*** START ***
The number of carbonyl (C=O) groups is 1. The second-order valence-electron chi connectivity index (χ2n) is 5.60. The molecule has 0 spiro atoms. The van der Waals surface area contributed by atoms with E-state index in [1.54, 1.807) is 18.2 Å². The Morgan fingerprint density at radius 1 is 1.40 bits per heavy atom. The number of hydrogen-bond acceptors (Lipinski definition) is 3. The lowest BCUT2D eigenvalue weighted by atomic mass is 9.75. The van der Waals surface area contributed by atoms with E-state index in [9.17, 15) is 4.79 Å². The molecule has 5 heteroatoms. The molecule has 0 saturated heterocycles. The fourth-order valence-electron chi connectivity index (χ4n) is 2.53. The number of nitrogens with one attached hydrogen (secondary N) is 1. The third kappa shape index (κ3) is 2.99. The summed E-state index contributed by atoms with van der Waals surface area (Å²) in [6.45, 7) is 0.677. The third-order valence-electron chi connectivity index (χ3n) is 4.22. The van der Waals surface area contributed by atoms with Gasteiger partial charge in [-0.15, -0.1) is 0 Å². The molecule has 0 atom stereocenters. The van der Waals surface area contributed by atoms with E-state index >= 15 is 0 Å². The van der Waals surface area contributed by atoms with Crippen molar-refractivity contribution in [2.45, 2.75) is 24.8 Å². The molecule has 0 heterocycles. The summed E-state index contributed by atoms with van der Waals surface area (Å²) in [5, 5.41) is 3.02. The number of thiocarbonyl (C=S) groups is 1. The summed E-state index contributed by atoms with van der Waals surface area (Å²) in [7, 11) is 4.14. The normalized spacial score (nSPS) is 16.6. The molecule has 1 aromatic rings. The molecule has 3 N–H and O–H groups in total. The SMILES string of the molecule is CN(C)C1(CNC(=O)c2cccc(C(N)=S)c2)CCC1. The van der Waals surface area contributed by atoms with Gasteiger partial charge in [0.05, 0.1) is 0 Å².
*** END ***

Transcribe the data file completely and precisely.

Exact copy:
The number of carbonyl (C=O) groups is 1. The second-order valence-electron chi connectivity index (χ2n) is 5.60. The molecule has 0 spiro atoms. The van der Waals surface area contributed by atoms with E-state index in [1.54, 1.807) is 18.2 Å². The Morgan fingerprint density at radius 1 is 1.40 bits per heavy atom. The number of hydrogen-bond acceptors (Lipinski definition) is 3. The lowest BCUT2D eigenvalue weighted by atomic mass is 9.75. The van der Waals surface area contributed by atoms with E-state index in [9.17, 15) is 4.79 Å². The molecule has 5 heteroatoms. The molecule has 0 saturated heterocycles. The fourth-order valence-electron chi connectivity index (χ4n) is 2.53. The number of nitrogens with one attached hydrogen (secondary N) is 1. The third kappa shape index (κ3) is 2.99. The summed E-state index contributed by atoms with van der Waals surface area (Å²) in [6.45, 7) is 0.677. The third-order valence-electron chi connectivity index (χ3n) is 4.22. The van der Waals surface area contributed by atoms with Gasteiger partial charge in [-0.15, -0.1) is 0 Å². The molecule has 0 atom stereocenters. The van der Waals surface area contributed by atoms with E-state index >= 15 is 0 Å². The van der Waals surface area contributed by atoms with Crippen molar-refractivity contribution in [2.45, 2.75) is 24.8 Å². The molecule has 0 heterocycles. The summed E-state index contributed by atoms with van der Waals surface area (Å²) in [5, 5.41) is 3.02. The number of thiocarbonyl (C=S) groups is 1. The summed E-state index contributed by atoms with van der Waals surface area (Å²) in [7, 11) is 4.14. The normalized spacial score (nSPS) is 16.6. The molecule has 1 aromatic rings. The molecule has 3 N–H and O–H groups in total. The SMILES string of the molecule is CN(C)C1(CNC(=O)c2cccc(C(N)=S)c2)CCC1. The van der Waals surface area contributed by atoms with Gasteiger partial charge in [0.05, 0.1) is 0 Å².